Hot on the heels of The Balvenie's fabulous Tun 1401 Batch 5 (which we reviewed yesterday), comes another brand new whisky release, albeit in a slightly more audacious bottle.
Bowmore has steadily become one of the most collectible whiskies in recent years - the Bowmore Trilogy collection now fetching a tidy sum at auction, alongside many of their other limited release and elderly bottlings.
All this seems a shame. Old Bowmore seems destined never to be opened, poured between friends and enjoyed, which somewhat misses the point. Without doubt, several of the best whiskies Caskstrength have ever experienced have been Bowmore bottlings from the 60's or 70's and there is something truly remarkable about this era of whisky making at the distillery. The legendary Bowmore 'tropical fruit' has been hotly debated by malt enthusiasts for years, making it one of the most unique flavour profiles for any distillery, let alone one sitting amongst the smoky giants of Islay.
On Wednesday this week, 'a brand new' old Bowmore was unveiled for release later this month - a 1964 Fino cask release, bottled at 46 years old. The distillery have previously bottled a cask of this style (a 38 year old) but in keeping with the 40 year old release in 2010, this new release, with an outturn of only 72 bottles, has been bottled into an exquisite hand blown vessel, crafted by Brodie Nairn and Nichola Burns, two of Scotland's most renowned glassblowers. The sterling silver stopper was produced on commission by Hamilton & Inches (Jewellers to the Queen no less) and the whole package looks suitably impressive.
But as we like to remind ourselves on an almost daily basis, clearly the liquid within must be the star of the show and at the tasting, the whisky was poured from a simple sample bottle by Bowmore's knowledgable brand ambassador Gordon Dundas, leaving the rest to the imagination.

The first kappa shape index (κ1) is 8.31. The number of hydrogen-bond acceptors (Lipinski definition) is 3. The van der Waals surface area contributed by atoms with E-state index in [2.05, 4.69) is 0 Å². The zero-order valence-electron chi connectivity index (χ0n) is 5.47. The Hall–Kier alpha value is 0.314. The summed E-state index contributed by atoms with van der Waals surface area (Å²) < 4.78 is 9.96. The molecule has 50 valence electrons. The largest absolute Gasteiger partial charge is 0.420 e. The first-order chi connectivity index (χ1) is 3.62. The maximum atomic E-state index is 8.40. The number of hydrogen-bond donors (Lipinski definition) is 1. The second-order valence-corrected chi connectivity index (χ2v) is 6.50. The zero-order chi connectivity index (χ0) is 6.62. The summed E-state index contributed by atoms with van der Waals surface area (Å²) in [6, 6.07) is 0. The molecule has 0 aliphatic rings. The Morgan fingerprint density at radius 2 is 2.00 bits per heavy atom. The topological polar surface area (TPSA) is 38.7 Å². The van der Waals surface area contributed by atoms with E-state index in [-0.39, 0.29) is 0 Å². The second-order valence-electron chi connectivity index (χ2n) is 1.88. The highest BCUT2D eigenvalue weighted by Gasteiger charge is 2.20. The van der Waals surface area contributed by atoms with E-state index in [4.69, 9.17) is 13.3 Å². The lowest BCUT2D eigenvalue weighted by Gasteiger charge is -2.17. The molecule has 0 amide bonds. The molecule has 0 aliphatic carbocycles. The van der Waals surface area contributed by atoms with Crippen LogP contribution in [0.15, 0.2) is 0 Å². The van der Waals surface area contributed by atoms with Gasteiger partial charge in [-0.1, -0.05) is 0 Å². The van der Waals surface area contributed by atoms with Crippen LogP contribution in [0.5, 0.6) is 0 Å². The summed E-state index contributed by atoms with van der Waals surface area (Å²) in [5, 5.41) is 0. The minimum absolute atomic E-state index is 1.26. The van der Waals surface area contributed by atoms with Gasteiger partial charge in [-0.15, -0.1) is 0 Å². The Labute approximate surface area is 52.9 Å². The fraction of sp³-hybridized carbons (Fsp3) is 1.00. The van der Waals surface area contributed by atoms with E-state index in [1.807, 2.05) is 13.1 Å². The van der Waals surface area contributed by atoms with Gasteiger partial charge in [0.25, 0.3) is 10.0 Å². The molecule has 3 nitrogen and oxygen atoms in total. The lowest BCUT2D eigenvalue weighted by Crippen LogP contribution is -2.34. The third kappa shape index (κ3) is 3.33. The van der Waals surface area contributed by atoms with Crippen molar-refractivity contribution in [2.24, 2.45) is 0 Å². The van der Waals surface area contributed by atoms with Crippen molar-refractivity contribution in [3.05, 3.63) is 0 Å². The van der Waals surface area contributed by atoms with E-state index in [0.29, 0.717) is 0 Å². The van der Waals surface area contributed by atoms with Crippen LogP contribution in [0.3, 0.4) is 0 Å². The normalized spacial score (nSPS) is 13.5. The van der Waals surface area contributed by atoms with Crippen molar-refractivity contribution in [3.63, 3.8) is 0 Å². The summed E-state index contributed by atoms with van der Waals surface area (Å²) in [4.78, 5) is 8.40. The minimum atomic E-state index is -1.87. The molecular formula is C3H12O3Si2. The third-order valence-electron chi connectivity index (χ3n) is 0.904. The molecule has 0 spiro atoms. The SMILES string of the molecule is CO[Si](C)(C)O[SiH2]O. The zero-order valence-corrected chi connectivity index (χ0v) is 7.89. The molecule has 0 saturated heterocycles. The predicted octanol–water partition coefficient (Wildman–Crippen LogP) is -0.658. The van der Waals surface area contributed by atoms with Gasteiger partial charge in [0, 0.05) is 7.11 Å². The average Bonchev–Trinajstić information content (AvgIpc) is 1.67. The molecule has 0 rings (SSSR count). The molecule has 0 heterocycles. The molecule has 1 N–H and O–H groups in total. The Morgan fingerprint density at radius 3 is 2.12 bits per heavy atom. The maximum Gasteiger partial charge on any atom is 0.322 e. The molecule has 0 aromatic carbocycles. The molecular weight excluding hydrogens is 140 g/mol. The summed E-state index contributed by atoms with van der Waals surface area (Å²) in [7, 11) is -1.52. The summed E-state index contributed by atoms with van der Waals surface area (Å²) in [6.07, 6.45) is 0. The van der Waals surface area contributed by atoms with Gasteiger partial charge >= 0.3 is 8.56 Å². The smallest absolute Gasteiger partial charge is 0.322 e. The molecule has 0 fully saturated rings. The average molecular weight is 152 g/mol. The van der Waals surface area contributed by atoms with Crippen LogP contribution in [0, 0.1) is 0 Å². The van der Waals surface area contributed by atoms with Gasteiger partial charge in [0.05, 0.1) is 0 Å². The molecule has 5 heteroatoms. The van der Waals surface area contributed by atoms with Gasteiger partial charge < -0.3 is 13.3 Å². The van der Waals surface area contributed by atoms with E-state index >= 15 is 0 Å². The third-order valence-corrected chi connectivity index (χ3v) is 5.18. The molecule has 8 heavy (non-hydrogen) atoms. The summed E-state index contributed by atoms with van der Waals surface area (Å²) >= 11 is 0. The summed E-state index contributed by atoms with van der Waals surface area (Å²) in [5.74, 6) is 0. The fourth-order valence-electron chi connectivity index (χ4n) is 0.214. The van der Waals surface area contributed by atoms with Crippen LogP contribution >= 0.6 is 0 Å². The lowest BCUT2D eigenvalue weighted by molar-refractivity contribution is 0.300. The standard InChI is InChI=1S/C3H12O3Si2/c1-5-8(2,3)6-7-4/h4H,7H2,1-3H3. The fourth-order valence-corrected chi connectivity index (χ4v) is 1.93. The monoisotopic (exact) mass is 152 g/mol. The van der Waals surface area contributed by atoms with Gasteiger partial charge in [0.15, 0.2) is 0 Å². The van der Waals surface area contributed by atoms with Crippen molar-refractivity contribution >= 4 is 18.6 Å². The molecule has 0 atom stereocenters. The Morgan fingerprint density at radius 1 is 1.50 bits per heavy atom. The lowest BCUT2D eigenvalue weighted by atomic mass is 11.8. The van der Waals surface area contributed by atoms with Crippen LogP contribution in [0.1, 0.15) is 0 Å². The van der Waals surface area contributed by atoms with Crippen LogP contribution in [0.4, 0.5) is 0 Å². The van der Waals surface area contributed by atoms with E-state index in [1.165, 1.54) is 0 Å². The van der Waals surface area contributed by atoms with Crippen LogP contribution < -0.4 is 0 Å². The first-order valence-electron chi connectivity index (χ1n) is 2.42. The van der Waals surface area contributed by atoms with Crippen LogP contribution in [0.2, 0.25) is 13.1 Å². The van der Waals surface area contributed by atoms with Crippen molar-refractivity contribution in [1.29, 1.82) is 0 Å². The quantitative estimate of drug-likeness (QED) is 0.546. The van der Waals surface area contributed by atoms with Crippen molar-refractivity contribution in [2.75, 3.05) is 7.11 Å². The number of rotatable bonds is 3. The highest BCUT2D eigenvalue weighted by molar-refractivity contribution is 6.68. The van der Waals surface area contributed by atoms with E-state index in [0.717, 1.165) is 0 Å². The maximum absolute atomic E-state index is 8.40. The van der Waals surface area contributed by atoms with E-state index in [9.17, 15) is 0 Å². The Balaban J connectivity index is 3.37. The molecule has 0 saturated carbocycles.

The benchmark for top end Bowmore releases has been set extremely high by the likes of Black, White and Gold Bowmore and this Fino cask bottling comes from a parcel of stock laid down at the same time - and at £8,000 a bottle, this is certainly not a whisky which can afford to be a bit 'meh'. At 42.9% it is also getting dangerously close to being lost forever. The mind boggles at the thought of something this old being vatted into oblivion.
Bowmore - 1964 - Fino Cask Bottling - 42.9% - 72 bottles - £8,000
Nose: Well, there it is. An explosion of tropical fruit. Papaya, passion fruit, banana, coconut, fresh peach and kiwi. Place this next to a bowl of freshly prepared fruit salad and with a blindfold, I doubt you'd be able to pick the two apart from one another. It is perhaps more fruity than the aforementioned Bowmore Trilogy releases, but has an additional, unusual aromatic dryness, fresh, crisp notes of clean linen, lemon zest and light oak. Given a little time, a faint waft of smoke also emerges, making this about as perfect a nose as you could probably get from a Bowmore. Amazing stuff.
Palate: Initially dry and salty, but then snapping back into the fanfare of fruit. Passion fruit, cream soda and parma violets (without the soapiness) mix with zesty Amalfi lemon tart and fragrant wafts of smoke. Blackcurrant notes also emerge after a few minutes, alongside a creamy vanilla custard. Jam-packed with flavour.
Finish: The light smoke begins to fade, leaving peaches and cream, some sweet blackcurrant and a slight return of the passion fruit. I was experiencing echoes of this for about an hour after we had finished at the tasting, which gives you an indication of where this whisky is coming from.
Overall: Yes, this costs £8,000 a bottle, which is an extraordinary amount of money, (you can buy the 38 year old release here for a lot cheaper - well a mere snip at £4,999) but it is no doubt a landmark whisky in the history of Bowmore releases. Elegant, delicate and superbly balanced, this is up there with the likes of Black, Gold and White and dare I say it, probably eclipses them all for the sheer fruitiness it displays.